talking photos – defending human rights

Human rights defenders in two communities in the Far North of Cameroon took part in the talking photos – defending human rights project.  Thirty-two active members of the human rights group MDDHL – Mouvement pour la défense des droits de l’homme et des libertés (Movement for the Defense of Human Rights and Liberties), used photography as a way to discuss issues relevant to their organization’s mission and clearly map out strategies for realizing change.  Members of two of the organization’s satellite offices – in Maroua and Mokolo – participated.

Created in 1993 in Maroua, MDDHL conducts training programmes on human rights, performs land inquests, undertakes whistle-blowing activities and denounces human rights abuses.  With its headquarters in Maroua and several satellite offices, MDDHL is an internationally recognized front-line human rights defense organization.

Participants photographed issues that they felt should be addressed by MDDHL.  While the two groups worked in different communities, many common threads existed between the types of issues they wanted to work on.  Some produced more photos and discussion. During the project, Mokolo was the epicenter of Cameroon’s worst cholera epidemic in 20 years with 7000 cases nationally (85% in the Far North) and at least 500 dead.  Consequently, cholera, water and healthcare were the focus of many discussions. However, other common themes emerged.  Click on the images below to view.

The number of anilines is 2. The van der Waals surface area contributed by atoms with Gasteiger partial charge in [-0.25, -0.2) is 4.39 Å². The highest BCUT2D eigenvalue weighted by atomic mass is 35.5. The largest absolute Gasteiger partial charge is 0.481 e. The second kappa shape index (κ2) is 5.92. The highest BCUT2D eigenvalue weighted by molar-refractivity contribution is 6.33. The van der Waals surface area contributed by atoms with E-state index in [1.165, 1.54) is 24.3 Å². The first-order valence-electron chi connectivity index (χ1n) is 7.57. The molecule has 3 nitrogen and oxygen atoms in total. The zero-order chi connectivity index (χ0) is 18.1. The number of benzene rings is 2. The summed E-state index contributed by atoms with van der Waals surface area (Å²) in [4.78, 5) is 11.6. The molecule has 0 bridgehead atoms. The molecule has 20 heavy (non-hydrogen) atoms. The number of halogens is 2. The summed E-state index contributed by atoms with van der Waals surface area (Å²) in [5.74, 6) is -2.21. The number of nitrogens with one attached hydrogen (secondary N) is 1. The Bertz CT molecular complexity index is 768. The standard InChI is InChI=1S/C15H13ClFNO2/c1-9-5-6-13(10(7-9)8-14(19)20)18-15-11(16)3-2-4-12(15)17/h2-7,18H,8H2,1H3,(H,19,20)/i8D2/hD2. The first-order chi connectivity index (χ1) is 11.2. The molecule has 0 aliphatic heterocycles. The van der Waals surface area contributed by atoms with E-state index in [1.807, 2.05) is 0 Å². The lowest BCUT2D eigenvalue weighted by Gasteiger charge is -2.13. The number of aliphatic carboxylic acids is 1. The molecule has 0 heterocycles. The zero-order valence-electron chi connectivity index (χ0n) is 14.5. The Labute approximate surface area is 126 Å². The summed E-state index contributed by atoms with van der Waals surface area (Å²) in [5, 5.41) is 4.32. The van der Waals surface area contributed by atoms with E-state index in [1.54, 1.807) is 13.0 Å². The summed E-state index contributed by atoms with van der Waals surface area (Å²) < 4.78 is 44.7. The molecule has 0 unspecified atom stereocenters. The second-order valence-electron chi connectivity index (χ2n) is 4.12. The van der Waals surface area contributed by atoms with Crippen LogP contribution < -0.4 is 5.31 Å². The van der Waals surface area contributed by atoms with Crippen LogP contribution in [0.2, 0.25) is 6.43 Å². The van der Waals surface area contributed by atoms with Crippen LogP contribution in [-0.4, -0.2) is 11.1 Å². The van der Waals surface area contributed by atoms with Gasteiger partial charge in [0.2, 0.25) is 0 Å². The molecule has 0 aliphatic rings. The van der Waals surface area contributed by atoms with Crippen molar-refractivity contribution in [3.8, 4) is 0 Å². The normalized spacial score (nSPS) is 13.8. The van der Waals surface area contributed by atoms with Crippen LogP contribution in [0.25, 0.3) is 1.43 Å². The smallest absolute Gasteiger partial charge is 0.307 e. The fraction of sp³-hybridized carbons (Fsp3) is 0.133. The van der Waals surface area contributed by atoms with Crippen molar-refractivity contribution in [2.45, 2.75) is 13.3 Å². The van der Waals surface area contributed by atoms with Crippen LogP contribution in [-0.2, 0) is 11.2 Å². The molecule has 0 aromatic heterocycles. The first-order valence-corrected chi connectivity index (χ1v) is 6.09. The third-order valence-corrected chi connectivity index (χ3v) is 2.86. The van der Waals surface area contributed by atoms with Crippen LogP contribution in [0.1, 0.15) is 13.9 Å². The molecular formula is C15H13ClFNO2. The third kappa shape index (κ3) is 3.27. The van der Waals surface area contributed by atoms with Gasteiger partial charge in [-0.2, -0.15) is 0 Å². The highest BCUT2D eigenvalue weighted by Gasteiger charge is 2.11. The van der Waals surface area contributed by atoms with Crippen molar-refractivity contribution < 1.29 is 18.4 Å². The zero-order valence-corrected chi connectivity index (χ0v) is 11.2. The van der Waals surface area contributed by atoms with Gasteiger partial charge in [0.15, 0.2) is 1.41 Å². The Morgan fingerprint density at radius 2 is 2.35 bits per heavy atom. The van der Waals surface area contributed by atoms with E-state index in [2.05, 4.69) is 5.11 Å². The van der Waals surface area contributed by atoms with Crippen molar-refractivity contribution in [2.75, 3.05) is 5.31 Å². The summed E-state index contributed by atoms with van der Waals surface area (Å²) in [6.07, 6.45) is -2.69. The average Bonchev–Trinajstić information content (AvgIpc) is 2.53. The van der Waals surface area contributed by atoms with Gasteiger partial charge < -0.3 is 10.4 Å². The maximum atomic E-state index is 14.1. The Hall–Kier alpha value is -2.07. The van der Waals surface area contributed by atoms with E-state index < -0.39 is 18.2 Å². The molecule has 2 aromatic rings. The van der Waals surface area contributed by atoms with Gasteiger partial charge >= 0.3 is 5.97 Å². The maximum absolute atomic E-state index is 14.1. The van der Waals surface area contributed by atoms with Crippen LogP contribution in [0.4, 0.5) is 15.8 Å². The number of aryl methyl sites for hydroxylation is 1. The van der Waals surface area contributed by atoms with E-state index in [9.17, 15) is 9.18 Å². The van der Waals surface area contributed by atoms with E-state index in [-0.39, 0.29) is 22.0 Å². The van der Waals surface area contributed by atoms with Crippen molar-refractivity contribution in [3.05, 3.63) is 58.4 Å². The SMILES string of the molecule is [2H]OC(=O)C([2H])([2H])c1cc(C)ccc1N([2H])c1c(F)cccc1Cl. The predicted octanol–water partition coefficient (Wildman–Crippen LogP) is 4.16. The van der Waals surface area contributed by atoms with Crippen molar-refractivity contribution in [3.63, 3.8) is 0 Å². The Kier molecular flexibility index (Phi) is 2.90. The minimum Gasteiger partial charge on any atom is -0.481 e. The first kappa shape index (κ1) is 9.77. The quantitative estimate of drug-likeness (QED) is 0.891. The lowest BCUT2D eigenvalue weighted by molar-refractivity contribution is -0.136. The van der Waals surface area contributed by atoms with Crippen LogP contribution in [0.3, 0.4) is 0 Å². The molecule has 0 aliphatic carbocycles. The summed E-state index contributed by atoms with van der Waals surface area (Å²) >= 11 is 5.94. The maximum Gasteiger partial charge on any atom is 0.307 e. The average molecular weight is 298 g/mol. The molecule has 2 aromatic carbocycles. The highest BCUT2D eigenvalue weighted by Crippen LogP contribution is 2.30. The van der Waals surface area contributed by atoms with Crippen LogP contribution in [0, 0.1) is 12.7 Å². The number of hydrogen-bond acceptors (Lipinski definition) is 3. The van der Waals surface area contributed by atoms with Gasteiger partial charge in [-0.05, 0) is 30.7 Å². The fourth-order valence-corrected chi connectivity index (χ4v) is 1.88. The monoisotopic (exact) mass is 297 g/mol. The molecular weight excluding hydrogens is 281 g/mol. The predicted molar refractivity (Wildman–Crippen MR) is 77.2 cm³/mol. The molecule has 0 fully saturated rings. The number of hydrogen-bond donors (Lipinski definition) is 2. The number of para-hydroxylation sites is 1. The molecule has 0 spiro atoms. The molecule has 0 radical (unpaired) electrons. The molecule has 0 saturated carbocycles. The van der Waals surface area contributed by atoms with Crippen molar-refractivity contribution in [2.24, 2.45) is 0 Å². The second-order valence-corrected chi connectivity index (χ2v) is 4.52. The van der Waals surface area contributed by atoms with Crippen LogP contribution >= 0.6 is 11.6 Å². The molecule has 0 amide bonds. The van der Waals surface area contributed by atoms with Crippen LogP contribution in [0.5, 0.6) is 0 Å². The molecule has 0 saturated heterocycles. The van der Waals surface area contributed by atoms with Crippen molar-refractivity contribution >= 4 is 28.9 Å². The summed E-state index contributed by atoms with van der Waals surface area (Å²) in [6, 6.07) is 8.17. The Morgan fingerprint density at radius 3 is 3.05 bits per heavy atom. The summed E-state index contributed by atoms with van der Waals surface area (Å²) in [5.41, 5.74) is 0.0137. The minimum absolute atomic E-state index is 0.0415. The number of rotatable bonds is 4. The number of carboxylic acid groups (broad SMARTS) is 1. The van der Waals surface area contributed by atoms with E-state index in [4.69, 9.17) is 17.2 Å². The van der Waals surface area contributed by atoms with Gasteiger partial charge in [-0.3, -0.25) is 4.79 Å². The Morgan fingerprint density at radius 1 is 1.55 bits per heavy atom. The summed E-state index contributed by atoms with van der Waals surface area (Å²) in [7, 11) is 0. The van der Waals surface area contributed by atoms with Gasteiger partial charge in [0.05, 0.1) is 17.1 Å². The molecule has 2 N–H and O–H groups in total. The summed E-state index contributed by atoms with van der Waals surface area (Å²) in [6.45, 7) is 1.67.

Child exploitation

Education & family

Justice & corruption

Water access and sanitation

Health care and cholera

Drugs, alcohol & delinquency


Discussions on the issues led into explorations of the changes in knowledge, attitude or behaviour participants were looking to realize.  Further sessions explored which partners were responsible for changes, what strategies could be employed, and how MDDHL would know efforts were moving forward. The photographs, therefore, fed into a strategic planning process called

Outcome Mapping that asks participants to discuss and plan out how they will achieve the social changes they want to see in the world.

To safeguard participants, these photos do not mention by name the person who took the image. This is because participants are human rights defenders who often face harassment or imprisonment for their efforts.  Instead the photo credit includes a number referring to the individual and the location where the picture was taken.


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